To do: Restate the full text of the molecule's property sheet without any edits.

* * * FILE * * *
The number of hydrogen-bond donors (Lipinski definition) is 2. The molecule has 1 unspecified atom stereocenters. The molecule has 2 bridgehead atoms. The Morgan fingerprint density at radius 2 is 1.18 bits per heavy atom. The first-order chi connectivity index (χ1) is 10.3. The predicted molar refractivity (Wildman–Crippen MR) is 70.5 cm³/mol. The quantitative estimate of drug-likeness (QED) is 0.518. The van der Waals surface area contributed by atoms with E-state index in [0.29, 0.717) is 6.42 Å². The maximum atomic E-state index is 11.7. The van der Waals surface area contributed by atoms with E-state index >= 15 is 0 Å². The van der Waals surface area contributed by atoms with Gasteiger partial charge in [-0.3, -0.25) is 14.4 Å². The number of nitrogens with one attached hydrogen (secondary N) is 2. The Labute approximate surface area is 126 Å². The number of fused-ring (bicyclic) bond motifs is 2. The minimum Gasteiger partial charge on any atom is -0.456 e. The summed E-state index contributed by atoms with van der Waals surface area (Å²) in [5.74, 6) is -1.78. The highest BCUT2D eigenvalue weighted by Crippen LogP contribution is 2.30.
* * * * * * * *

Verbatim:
The number of hydrogen-bond donors (Lipinski definition) is 2. The molecule has 1 unspecified atom stereocenters. The molecule has 2 bridgehead atoms. The Morgan fingerprint density at radius 2 is 1.18 bits per heavy atom. The first-order chi connectivity index (χ1) is 10.3. The predicted molar refractivity (Wildman–Crippen MR) is 70.5 cm³/mol. The quantitative estimate of drug-likeness (QED) is 0.518. The van der Waals surface area contributed by atoms with E-state index in [0.29, 0.717) is 6.42 Å². The maximum atomic E-state index is 11.7. The van der Waals surface area contributed by atoms with E-state index >= 15 is 0 Å². The van der Waals surface area contributed by atoms with Gasteiger partial charge in [-0.3, -0.25) is 14.4 Å². The number of nitrogens with one attached hydrogen (secondary N) is 2. The Labute approximate surface area is 126 Å². The number of fused-ring (bicyclic) bond motifs is 2. The minimum Gasteiger partial charge on any atom is -0.456 e. The summed E-state index contributed by atoms with van der Waals surface area (Å²) in [5.74, 6) is -1.78. The highest BCUT2D eigenvalue weighted by Crippen LogP contribution is 2.30.